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The Kurgan Invasions

by T.R.Holme

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The Mask was found by Louis Alexandre Jullien between 1892 and 1895 in the palaeloithic Balzi Rossi Grimaldi caves east of Marseilles, France, just across the border in Italy, along with many other figurines and art objects made of ivory and stone. The caves are located on a narrow strip of land between the Alps and the Mediterrenian. During the ice age a glacier covered the Alps. Humans passing in either direction, Spain/France to Italy or Italy to Spain/France, might choose to take this narrow coastal route. For them the Grimaldi caves were natural camping places.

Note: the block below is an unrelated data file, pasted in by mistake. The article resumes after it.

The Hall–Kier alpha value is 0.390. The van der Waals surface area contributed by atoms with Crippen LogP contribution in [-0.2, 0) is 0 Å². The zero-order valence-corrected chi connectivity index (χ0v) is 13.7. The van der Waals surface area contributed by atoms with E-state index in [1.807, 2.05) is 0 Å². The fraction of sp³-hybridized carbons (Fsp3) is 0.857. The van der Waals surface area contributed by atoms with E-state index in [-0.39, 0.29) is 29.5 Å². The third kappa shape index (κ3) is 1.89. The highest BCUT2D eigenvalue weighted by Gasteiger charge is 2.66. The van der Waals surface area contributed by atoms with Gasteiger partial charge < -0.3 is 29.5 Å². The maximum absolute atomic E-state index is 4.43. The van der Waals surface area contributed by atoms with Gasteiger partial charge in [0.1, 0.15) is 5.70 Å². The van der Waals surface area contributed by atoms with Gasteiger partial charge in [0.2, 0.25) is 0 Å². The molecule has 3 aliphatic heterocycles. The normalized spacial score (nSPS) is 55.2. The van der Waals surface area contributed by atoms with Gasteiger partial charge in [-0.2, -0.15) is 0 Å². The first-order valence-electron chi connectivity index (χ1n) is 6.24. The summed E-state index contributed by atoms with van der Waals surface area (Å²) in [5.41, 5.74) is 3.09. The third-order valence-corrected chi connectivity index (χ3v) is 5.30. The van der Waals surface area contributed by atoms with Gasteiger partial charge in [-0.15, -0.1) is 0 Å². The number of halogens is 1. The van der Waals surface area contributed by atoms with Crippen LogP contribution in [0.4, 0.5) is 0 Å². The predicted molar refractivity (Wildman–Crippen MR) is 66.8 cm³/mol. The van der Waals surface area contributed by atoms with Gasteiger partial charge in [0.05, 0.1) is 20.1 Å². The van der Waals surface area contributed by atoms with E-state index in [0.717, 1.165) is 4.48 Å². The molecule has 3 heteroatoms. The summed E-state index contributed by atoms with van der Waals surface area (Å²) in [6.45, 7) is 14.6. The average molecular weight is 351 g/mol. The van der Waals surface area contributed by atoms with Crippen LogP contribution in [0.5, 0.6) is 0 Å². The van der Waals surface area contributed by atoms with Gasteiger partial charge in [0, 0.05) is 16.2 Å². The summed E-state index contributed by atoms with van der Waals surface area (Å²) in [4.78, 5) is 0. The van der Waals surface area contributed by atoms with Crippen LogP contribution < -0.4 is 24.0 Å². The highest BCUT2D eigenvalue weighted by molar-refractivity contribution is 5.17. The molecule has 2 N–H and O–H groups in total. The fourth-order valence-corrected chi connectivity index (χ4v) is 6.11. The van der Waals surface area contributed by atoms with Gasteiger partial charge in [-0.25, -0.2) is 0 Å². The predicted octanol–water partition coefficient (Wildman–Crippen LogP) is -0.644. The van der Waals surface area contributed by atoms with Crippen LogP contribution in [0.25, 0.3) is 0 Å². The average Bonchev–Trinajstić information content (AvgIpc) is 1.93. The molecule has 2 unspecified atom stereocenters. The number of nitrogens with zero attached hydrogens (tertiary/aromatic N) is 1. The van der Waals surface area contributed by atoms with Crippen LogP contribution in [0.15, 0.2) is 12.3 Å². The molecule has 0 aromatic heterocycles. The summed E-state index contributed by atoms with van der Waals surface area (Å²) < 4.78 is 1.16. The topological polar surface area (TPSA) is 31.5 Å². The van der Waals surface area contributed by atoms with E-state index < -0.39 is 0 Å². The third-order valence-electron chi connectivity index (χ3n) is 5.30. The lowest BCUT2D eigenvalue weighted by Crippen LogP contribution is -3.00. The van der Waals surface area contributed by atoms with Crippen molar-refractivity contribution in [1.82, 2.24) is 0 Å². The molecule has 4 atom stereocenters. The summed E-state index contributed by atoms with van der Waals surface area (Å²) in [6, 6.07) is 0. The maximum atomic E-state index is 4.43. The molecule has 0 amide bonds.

The Mask was carved from a thin pebble. No one knows the purpose of the cupmark on the forehead, other than the belief of archaeomythologist Marija Gimbutas that cupmarks signify vulvas: i.e. the eternal womb of the universe, which could make the Mask an emblem of a priestess. Perhaps the Mask's cupmark once held a carnelian agate or a piece of Baltic amber. Amber was especially treasured by early man in the worship of Eternal Light, the sun being thought of as the Giver of Warmth and Life, blessing the earth and all living things.